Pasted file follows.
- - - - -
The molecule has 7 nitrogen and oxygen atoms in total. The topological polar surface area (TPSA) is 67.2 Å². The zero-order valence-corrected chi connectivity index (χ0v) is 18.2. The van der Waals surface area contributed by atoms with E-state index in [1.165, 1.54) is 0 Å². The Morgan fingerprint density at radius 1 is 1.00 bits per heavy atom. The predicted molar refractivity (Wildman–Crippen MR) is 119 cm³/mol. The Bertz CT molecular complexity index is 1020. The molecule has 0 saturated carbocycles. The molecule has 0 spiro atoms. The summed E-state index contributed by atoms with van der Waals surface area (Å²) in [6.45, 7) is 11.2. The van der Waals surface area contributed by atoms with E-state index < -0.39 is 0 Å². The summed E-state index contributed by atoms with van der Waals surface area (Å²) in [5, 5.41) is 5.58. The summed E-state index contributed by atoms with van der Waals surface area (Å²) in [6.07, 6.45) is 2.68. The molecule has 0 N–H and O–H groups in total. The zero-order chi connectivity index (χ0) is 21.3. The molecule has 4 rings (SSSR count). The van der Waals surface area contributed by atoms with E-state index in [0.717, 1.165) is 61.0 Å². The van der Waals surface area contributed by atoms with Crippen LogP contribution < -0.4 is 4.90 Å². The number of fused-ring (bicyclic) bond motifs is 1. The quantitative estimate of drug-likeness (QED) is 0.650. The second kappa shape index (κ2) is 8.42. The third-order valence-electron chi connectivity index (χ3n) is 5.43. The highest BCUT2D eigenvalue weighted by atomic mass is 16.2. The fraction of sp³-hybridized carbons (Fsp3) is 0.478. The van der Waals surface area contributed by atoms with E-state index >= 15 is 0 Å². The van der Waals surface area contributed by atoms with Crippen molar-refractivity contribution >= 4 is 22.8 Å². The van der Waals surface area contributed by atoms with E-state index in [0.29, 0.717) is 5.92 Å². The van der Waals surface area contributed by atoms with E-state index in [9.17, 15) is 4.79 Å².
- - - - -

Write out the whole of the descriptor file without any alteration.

The molecule has 7 nitrogen and oxygen atoms in total. The topological polar surface area (TPSA) is 67.2 Å². The zero-order valence-corrected chi connectivity index (χ0v) is 18.2. The van der Waals surface area contributed by atoms with E-state index in [1.165, 1.54) is 0 Å². The Morgan fingerprint density at radius 1 is 1.00 bits per heavy atom. The predicted molar refractivity (Wildman–Crippen MR) is 119 cm³/mol. The Bertz CT molecular complexity index is 1020. The molecule has 0 saturated carbocycles. The molecule has 0 spiro atoms. The summed E-state index contributed by atoms with van der Waals surface area (Å²) in [6.45, 7) is 11.2. The van der Waals surface area contributed by atoms with E-state index < -0.39 is 0 Å². The summed E-state index contributed by atoms with van der Waals surface area (Å²) in [5, 5.41) is 5.58. The summed E-state index contributed by atoms with van der Waals surface area (Å²) in [6.07, 6.45) is 2.68. The molecule has 0 N–H and O–H groups in total. The zero-order chi connectivity index (χ0) is 21.3. The molecule has 4 rings (SSSR count). The van der Waals surface area contributed by atoms with E-state index in [0.717, 1.165) is 61.0 Å². The van der Waals surface area contributed by atoms with Crippen LogP contribution < -0.4 is 4.90 Å². The number of fused-ring (bicyclic) bond motifs is 1. The quantitative estimate of drug-likeness (QED) is 0.650. The second kappa shape index (κ2) is 8.42. The third-order valence-electron chi connectivity index (χ3n) is 5.43. The highest BCUT2D eigenvalue weighted by atomic mass is 16.2. The fraction of sp³-hybridized carbons (Fsp3) is 0.478. The van der Waals surface area contributed by atoms with E-state index >= 15 is 0 Å². The van der Waals surface area contributed by atoms with Crippen molar-refractivity contribution >= 4 is 22.8 Å². The van der Waals surface area contributed by atoms with E-state index in [0.29, 0.717) is 5.92 Å². The van der Waals surface area contributed by atoms with E-state index in [9.17, 15) is 4.79 Å².